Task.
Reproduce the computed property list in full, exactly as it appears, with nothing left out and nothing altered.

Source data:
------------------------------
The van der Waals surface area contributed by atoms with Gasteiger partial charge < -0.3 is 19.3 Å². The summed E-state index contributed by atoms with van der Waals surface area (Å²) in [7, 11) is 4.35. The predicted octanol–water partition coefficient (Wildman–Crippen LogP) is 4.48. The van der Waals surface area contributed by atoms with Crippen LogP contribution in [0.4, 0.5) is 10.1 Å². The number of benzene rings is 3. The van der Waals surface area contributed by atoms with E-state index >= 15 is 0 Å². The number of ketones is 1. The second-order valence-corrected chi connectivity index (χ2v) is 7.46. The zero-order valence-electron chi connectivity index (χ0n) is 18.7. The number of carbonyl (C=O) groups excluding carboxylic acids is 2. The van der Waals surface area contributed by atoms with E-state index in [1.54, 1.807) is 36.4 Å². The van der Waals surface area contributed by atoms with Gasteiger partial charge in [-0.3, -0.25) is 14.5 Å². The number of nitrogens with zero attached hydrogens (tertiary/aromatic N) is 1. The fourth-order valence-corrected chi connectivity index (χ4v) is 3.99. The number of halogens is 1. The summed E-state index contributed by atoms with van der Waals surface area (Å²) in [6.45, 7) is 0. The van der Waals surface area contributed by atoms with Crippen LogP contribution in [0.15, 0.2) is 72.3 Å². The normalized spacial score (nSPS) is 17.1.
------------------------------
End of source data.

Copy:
The van der Waals surface area contributed by atoms with Gasteiger partial charge < -0.3 is 19.3 Å². The summed E-state index contributed by atoms with van der Waals surface area (Å²) in [7, 11) is 4.35. The predicted octanol–water partition coefficient (Wildman–Crippen LogP) is 4.48. The van der Waals surface area contributed by atoms with Crippen LogP contribution in [0.4, 0.5) is 10.1 Å². The number of benzene rings is 3. The van der Waals surface area contributed by atoms with E-state index >= 15 is 0 Å². The number of ketones is 1. The second-order valence-corrected chi connectivity index (χ2v) is 7.46. The zero-order valence-electron chi connectivity index (χ0n) is 18.7. The number of carbonyl (C=O) groups excluding carboxylic acids is 2. The van der Waals surface area contributed by atoms with E-state index in [1.54, 1.807) is 36.4 Å². The van der Waals surface area contributed by atoms with Gasteiger partial charge in [-0.3, -0.25) is 14.5 Å². The number of nitrogens with zero attached hydrogens (tertiary/aromatic N) is 1. The fourth-order valence-corrected chi connectivity index (χ4v) is 3.99. The number of halogens is 1. The summed E-state index contributed by atoms with van der Waals surface area (Å²) in [6.45, 7) is 0. The van der Waals surface area contributed by atoms with Crippen LogP contribution in [0.15, 0.2) is 72.3 Å². The normalized spacial score (nSPS) is 17.1.